Side effects of radiotherapy

Side effects during treatment

Radiotherapy affects people in different ways, so it’s difficult to predict exactly how you will react. Some people have only mild side effects but for others the side effects are more severe. Some of the main side effects are explained below.

Tiredness and weakness

Most people feel tired while they are having radiotherapy, particularly if they are having treatment over several weeks. This is because the body is repairing the damage to healthy cells. Or tiredness can be due to low levels of red blood cells (anaemia). You might also feel weak and as though you don’t have the energy to do your normal daily activities. This may last for a few weeks after the treatment ends. Rest if you need to and try to exercise a little when you can. This can help to reduce the tiredness.

Sore skin

Some people get sore skin in the area being treated. The skin may look reddened or darker than usual. It may also get dry and itchy. The skin may break or small blisters can start to form in the area. The staff in the radiotherapy department can advise you on the best way of coping with this.

Loss of hair in the treatment area

Radiotherapy makes the hair fall out in the treatment area. Hair in other parts of the body is not affected. The hair should begin to grow back again a few weeks after the treatment ends.

Other side effects

Other side effects that you may have, depend on the area of the body being treated. Tell your doctor, nurse or radiographer about any side effects. They can help you find ways of reducing the effects and coping with them. They can give you leaflets which describe the side effects.

Possible long-term side effects

For many people the side effects of radiotherapy wear off within a few weeks of the treatment ending, and they can go back to a normal life. But for some people radiotherapy can cause long-term side effects.

The possibility of long-term side effects depends on the type of cancer and its size and position. It might also depend on how close the cancer is to nerves or other important organs or tissues.

It is important to ask your doctor, specialist nurse or radiographer about the possibility of long-term side effects. Depending on the position of the cancer, the possible long-term effects might include:

  • a change in skin colour in the treatment area
  • a dry mouth
  • breathing problems
  • loss of ability to become pregnant or father a child (infertility)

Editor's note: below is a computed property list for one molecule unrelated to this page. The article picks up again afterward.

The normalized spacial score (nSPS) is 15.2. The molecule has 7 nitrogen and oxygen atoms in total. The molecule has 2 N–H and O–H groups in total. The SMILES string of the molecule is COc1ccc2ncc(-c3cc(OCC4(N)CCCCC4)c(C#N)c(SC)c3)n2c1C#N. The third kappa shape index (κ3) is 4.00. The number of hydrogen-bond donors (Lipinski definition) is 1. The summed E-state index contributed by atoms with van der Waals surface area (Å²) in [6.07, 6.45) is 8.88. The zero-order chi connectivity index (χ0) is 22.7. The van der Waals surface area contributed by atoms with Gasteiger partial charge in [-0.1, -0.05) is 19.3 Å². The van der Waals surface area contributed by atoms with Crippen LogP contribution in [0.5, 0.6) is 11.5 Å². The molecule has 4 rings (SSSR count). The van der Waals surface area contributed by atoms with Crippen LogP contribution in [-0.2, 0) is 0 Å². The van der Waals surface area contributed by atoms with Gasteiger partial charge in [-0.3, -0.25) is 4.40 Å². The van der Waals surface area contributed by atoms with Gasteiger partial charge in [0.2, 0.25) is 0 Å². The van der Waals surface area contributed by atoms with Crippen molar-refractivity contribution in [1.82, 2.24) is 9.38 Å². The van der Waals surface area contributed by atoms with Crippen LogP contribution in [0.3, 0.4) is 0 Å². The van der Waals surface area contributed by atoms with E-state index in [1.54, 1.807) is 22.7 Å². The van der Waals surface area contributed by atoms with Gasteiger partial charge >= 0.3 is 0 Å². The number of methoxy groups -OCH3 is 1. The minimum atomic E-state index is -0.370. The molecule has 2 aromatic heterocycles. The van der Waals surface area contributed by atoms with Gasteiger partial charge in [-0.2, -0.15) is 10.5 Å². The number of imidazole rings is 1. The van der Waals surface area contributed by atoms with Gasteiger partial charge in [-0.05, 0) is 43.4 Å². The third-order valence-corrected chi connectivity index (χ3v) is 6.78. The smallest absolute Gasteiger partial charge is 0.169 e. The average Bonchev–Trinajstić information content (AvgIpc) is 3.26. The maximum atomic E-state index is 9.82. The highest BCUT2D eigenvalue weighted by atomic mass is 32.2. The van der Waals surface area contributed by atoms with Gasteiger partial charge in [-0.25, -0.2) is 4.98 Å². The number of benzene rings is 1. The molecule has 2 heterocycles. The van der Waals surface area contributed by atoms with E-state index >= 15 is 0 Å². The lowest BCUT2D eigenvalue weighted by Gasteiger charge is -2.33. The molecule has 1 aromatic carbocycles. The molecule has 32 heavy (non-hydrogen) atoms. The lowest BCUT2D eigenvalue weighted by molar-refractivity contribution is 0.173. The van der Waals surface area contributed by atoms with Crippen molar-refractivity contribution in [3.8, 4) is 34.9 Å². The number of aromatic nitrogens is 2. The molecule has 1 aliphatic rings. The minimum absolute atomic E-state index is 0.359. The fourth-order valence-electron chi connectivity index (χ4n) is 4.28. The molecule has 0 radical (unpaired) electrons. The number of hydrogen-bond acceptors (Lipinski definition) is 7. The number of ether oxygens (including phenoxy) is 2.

• low sex drive
  • erection problems (impotence)
  • long-term soreness and pain
  • bowel changes
  • bladder inflammation

Long-term side effects

Sex and fertility Chemotherapy might affect your sex life. You could feel tired and lose interest in sex.
Some chemotherapy drugs can affect fertility. If you’re hoping to have a child, discuss it with your doctor before you start treatment. There might be steps that you and your doctor can take to help keep your fertility.
Feeling and being sick Sickness caused by chemotherapy can start within a couple of hours of starting your treatment and only last a day or so. Or it can come on more than 24 hours after the start of treatment. This is called delayed onset nausea and vomiting and usually lasts about a week.

Sometimes sickness doesn’t start until you have had your first few cycles of chemotherapy. It all depends on the chemotherapy drugs you have and how you react to them. This can vary from person to person.
If you are being sick with chemotherapy, do tell your doctor or chemotherapy nurse. There are lots of different anti sickness medicines and some work better for some people than others.

Hair, skin and nails Some chemotherapy drugs make some of your hair fall out, so that your hair is thinner.

Other chemotherapy drugs make all the hair on your head and body fall out, including eyebrows and eyelashes.

Losing your hair can be distressing. But it’s temporary and the hair starts to grow back a few weeks after treatment ends.

Some chemotherapy drugs can make your skin dry and sensitive. Some may cause rashes. You may find that your skin is more likely to burn in the sun or react to chemicals. So be careful when you’re in the sun, and wear at least factor 15 sun protection.

If you have dry skin, avoid swimming while you are having treatment. Some people find that their nails also change and become dry, ridged or brittle or have white lines on them.

Late side effects Most chemotherapy side effects are temporary and disappear once your treatment is over.
But for some people, chemotherapy can cause long-term changes in the body. Some of these changes may happen months or many years after the treatment has finished.

Late side effects can include early menopause, infertility, changes to feeling in your hands and feet (peripheral neuropathy) and heart and lung problems. Your doctor and chemo nurse can talk to you about the risk of late side effects with the drugs you’re having

Cancer Research UK is independent from the EAU and a source of trusted information for all.

© Cancer Research UK [2002] All right reserved. Information taken 23/02/2018.